You don't have to read everything, just my work

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I forgot to mention that my 6-pack mustard gift box arrived today!

Which makes it doubly strange that I'm still at my office at 8:00 pm writing a second blog entry when instead I could be enjoying a sandwich. Perhaps not so strange, though, when I explain that I'm consciously getting myself back into a writing habit, and slowly (ever sooooo) trying to re-engage myself with academic work.

Anyhow, was browsing the IHE 'Round the Web, and came across an entry over at Wanna Be PhD about reading for dissertation work, wherein the writer takes issue with the advice that

When you write a dissertation, you have to prove to your readers that you have found and addressed every piece of scholarship ever written on anything possibly relevant in any way to your subject.

This isn't so much advice, I suppose, as it is hazing, and while WBP's anecdote about 2 years of reading followed by complete blockage is compelling enough, another angle on the issue suggests itself to me, particularly as I've been reading along with the Moretti fest (which you should be reading, all of it, right now, get over there).

It seems to me that, particularly in reading-intensive disciplines, we do to our graduate students the same disservice done unto most of us. Specifically, I would assume that many if not most of us loved reading--I certainly did, and part of my declaration of English as a major and my selection of Writing as a vocation related to that love. If you loved reading as a teen or college student, there's a good chance that you were fully capable of reading everything for all your classes, and then some. But that kind of binge reading, particularly at the doctoral level, just isn't possible and it's less so if you manage to complete a doctorate and profess.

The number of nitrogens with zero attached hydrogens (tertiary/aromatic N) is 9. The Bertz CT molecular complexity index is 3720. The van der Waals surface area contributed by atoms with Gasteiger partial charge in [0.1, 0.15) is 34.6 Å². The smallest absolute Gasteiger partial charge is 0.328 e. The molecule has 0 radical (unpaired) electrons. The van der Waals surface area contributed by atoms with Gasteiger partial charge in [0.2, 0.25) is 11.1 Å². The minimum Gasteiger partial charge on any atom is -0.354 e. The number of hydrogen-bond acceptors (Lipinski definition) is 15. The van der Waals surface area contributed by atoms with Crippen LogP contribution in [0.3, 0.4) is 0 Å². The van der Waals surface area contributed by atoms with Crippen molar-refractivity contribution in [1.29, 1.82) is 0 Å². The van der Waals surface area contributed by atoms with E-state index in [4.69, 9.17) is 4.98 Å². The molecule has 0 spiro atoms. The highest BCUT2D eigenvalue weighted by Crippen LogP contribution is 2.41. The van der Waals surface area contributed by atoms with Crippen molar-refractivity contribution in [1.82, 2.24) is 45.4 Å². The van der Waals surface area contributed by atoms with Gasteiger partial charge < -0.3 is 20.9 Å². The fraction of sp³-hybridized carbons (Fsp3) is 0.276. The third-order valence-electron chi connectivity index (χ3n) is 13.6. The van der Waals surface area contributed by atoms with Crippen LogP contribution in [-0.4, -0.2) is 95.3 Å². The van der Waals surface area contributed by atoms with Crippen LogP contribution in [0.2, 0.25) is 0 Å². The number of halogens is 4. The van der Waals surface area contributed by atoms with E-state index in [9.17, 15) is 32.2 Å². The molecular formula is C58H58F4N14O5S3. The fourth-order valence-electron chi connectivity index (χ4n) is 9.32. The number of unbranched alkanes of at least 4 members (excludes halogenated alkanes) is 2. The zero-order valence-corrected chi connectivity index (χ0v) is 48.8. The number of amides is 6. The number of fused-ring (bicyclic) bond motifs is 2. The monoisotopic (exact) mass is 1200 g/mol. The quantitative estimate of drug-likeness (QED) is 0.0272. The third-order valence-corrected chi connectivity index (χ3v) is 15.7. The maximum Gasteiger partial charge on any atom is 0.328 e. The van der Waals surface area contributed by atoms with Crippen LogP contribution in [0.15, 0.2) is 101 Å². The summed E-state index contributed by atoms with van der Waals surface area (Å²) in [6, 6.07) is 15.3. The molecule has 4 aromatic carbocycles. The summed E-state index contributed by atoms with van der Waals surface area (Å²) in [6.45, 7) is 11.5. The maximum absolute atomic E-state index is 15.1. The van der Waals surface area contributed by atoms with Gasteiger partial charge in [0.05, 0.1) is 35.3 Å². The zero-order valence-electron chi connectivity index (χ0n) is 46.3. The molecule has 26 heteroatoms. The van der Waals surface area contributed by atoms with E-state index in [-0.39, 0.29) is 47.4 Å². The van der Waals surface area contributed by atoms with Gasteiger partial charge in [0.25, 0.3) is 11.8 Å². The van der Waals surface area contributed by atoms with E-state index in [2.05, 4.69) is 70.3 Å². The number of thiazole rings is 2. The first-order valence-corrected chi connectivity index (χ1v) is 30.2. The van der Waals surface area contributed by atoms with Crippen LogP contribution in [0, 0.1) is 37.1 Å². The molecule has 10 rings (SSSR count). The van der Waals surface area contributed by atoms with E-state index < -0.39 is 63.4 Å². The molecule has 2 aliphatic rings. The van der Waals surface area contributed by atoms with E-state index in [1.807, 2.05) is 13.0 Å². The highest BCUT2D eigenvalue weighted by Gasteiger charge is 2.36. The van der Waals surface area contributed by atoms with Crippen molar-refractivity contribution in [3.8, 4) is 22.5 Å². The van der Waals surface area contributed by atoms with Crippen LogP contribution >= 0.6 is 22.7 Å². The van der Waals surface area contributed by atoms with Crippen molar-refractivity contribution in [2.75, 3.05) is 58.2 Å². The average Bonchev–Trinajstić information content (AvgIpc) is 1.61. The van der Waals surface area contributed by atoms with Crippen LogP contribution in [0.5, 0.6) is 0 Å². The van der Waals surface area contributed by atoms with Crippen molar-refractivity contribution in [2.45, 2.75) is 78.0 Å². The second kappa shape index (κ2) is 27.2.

So the disservice is this: because we love to read, and we do it a lot, we're slow to realize that there are different kinds of reading (this is the Moretti link for me, btw), and that different tasks require those various kinds. For example, here are four approaches that I might have taken to Latour's book:

  • read the thing cover-to-cover, as I'm doing now
  • do a power skim, reading 1st and last pages of each chapter, and topic sentences
  • read a review or two of it from relevant journals
  • wait for Clay to read it, and to review it on his site

I don't know how many of us would describe all four activities as reading, but I think I would. I might have to resort to air quotes on a couple of them, but I don't necessarily believe that close, word-by-word reading is the only kind of reading you must do when your director tells you to "read everything." In the same way that you might "read" people or "read" a conversational dynamic, for the sake of sanity, you have to "read" your field.